Cypriot Air Traffic Controllers Warn Staff Shortage Danger

FILE - An aircraft takes off from Larnaca airport past the control tower, right, Saturday, Oct. 7, 2017, at the southern coastal city of Larnaca, Cyprus. (AP Photo/Petros Karadjias)

A lack of staff is making flying into and out of Cyprus hazardous, the country’s air traffic controllers, warning there could be a crash and tragic results unless they get more help from the government.

“We are struggling daily not to have an aircraft crash in the flight information region of Nicosia due to tragic staff shortages,” their unions announced. “We have reached a point where we can no longer bear the burden of responsibility,” they added, the Cyprus Mail said.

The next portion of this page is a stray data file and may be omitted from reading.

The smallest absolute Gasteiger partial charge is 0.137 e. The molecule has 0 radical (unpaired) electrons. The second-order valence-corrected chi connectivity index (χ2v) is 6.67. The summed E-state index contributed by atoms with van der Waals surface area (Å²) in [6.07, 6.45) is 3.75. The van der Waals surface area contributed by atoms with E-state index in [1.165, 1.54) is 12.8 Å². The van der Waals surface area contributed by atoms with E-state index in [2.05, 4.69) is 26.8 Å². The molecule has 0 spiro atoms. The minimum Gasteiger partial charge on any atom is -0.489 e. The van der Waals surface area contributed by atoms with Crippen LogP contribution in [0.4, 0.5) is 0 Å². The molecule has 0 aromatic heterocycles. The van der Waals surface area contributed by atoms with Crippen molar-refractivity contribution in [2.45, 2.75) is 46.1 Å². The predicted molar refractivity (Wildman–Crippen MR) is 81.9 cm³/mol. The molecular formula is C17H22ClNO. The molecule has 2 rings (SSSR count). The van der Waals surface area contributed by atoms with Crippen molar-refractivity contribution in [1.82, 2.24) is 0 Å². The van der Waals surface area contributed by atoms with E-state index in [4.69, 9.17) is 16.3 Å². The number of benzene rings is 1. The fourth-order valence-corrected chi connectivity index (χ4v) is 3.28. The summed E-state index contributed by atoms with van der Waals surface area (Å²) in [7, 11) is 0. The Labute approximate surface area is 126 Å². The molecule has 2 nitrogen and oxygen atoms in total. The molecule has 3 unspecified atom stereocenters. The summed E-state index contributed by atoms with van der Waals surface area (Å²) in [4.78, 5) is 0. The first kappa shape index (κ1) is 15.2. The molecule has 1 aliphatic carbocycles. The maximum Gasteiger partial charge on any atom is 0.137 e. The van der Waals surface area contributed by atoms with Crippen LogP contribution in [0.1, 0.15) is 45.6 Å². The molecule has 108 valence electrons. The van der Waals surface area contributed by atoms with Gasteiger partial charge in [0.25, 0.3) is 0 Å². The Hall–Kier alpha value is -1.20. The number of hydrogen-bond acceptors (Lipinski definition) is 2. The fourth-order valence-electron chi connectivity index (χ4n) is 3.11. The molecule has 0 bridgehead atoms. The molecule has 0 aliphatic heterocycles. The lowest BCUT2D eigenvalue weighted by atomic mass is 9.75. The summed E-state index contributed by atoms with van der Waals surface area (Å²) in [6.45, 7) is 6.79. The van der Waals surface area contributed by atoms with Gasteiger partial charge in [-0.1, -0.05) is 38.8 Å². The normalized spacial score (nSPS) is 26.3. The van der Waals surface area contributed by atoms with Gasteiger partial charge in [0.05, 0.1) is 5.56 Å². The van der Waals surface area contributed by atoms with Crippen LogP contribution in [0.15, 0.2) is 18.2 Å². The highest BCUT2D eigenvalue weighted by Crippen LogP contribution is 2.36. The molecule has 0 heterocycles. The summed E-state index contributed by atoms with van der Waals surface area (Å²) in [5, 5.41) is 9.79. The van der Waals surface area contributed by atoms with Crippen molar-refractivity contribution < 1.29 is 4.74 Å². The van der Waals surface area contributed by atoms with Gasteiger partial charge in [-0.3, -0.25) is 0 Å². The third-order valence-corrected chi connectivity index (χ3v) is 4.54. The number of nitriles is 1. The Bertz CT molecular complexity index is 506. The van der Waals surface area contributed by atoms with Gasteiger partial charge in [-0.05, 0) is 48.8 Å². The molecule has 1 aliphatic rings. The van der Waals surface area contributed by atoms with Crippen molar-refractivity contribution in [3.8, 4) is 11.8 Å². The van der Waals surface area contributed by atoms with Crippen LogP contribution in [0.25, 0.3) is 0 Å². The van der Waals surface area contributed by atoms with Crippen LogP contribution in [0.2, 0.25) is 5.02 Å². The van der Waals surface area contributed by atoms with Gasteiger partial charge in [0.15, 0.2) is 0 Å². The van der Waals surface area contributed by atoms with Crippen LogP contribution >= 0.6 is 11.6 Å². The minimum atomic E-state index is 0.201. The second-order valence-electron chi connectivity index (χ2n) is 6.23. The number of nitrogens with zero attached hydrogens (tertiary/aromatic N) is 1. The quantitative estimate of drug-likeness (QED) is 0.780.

The unions said the number of arriving and departing flights is rising during a record run of tourism seasons that took the country out of an economic crisis and that there’s not enough controllers on watch, also blaming building infrastructure and inadequate technology.

The unions PASEEK and SEEKK said a state-owned air navigation company should be created without further delay and called on President Nicos Anastasiades to intervene and the Attorney-General to examine the case.

“Although Eurocontrol studies show that Cypriot air traffic controller productivity is among the highest in Europe, the cost of employment is one of the lowest,” the unions said, and that landing fees for airlines is the fourth lowest of 41 European countries.

“Millions of euros that could be invested every year in the Cypriot economy are lost and, among others, the many Turkish airlines that fly daily in the Nicosia flight region benefit from this,” they noted.

They said too few are handling 1,000 to 1,500 flights from a poorly-equipped facility and some have quit, unable to take the constant pressure and poor working conditions.
Transport Minister Vassiliki Anastasiadou in August acknowledged the problems with the existing offices and said the controllers would be moved to a new building.